Prophecy in the Church Today. Or Not. – Ian Hamilton vs. Wayne Grudem

It wasn’t a great debate, but it wasn’t a bad one either. Here’s why.

On the plus side, both men dealt with each other in a gracious manner (No chair throwing or headlocks), explaining their views with sufficient clarity. And given the caliber of both Dr. Hamilton and Dr. Grudem, one is surely bound to listen with interest. Neither are lightweights. In fact, Dr. Grudem may very well be the leading Calvinistic/Charismatic voice of our day. D.A. Carson, John Piper and Sam Storm would be other well known figures. Nevertheless, the debate was missing that little something; that intangible spark that causes listeners to sit on the edges of their seats.

Why was that?

For me it was a lack of details, or, perhaps, crisp and convincing argumentation. If you think of the debate in terms of a tree, Dr. Grudem and Dr. Hamilton rarely ventured down into the root system, namely, biblical exegesis. There was a lot of big picture stuff and a lot of focus on practical implications. So much more could have been said about 1 Corinthians 12-14… And should have been said! In fact, if memory serves me correctly, neither addressed a key text like 1 Cor 13:8-10. That’s a bit strange.

Here’s how things could have been more aptly focused. Dr. Hamilton argued that prophecy is univocal; meaning that he disagreed with Grudem’s two tier view of prophecy. All prophecy is akin to saying, “Thus saith the Lord.” It is binding. Grudem countered by arguing that some prophecy is clearly apostolic and authoritatively inerrant and binding, while other forms of congregational prophecy must be tested, thereby implying that it is errant, though still useful. Dr. Hamilton retorted that the testing of the prophecy doesn’t necessarily imply a two tier view of prophecy, but rather that one needs to discern whether the person is a false prophet.

That’s the crux of the debate, in part. Basically, they should have focused on that key issue, taking time to explore the biblical date in more detail. And secondly, even if Grudem’s view is shown to be correct, it needs to be demonstrated that such prophecy is for today. In other words, did both types of prophecy end in the first century? It’s an important question.

Well, all griping aside, I still enjoyed the discussion. I suppose it was like going to a fancy restaurant and eating a delicious steak, but missing out on dessert. The meal was good, and was satisfying in many respects, but it could have been great and truly memorable.

But don’t take my word for it.  Check it out for yourself.

EMA 2010: discussion about prophecy from The Proclamation Trust on Vimeo.

3 Comments

  1. Barry York March 1, 2012 at 9:38 am #

    Austin,

    Noticed that Tim Challies had a reference to this same debate today at http://thecripplegate.com/five-dangers-of-fallible-prophecy/.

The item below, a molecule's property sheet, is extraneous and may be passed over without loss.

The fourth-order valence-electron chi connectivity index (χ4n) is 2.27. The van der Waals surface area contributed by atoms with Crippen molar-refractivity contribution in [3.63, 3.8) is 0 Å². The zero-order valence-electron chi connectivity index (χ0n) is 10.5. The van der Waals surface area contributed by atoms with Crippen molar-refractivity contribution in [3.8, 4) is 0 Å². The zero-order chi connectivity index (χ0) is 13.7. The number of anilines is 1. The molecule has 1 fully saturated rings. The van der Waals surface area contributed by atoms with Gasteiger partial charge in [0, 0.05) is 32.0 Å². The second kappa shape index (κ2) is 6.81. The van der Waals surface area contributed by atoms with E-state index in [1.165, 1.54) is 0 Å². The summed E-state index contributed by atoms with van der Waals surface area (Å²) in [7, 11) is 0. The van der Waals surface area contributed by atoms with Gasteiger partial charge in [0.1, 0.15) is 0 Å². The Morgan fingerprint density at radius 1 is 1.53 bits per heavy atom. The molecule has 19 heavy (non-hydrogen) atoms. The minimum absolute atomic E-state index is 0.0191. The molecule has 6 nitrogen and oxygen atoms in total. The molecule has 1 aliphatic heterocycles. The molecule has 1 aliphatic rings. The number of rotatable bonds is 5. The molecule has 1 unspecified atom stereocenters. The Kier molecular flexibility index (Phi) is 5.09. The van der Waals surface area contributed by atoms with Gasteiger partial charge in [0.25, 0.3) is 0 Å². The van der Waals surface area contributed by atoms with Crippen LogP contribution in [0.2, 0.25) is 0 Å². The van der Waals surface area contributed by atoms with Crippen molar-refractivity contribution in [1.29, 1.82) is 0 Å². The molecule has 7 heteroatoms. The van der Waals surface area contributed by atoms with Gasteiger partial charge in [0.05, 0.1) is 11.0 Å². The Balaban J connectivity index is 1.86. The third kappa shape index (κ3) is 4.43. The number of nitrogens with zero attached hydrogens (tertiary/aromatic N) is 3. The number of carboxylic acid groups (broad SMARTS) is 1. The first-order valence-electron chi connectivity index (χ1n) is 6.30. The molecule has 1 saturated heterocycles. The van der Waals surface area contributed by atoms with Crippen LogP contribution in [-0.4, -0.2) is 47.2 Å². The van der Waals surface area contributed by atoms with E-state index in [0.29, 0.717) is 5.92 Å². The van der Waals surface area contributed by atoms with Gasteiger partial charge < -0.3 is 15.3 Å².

Barry

  2. Dean Smith March 1, 2012 at 10:40 am #

    I have a published paper in WTJ on 140 years of prophecy and healing in Scotland during the “killing times.”

    In the paper I note that if a different word were used (Sinclair Fergusson argues for the use of the word “illumination” rather than prophecy and warns cessationists about rejecting genuine illumination that may be from the Holy Spirit.)

    Some prefer continuing extraordinary revelation (CER) which was not judged to be canonical.

    The most significant example in Scotland is Alexander Peden, known as “The Scottish Seer”.

    Whether one agrees or disagrees, the Scottish experience cannot be ignored not its influence on the Westminster Assembly/Confession denied.

    • Austin Brown March 1, 2012 at 4:41 pm #

      Hello. It’s been a while now, so my memory is a bit foggy as to who wrote it, but I think I’ve read your article! I distinctly remember enjoying it. And I also remember appreciating the historical insights that were drawn from that time period. So let me just say that I consider it an honor to hear from you!

      I came to know the Lord at the age of twelve in an Assemblies of God church. At the age of sixteen, my parents left (for doctrinal reasons) and we joined a C&MA church. The pastor, who happens to be my father-in-law now, was a cessationist. He’s softened his view a bit over the years. Naturally, I feel I’ve become acquainted with both sides, and I must say that I appreciate those within the Reformed camp who uphold a robust view of the Spirit’s work (call it CER or illumination or whatever). It is surely difficult to deny, as you have pointed out so aptly, the extraordinary work of the Spirit in Scotland. Surely hard-line cessationists must scratch their heads at what happened 🙂

      Thanks for the comments!

      Austin

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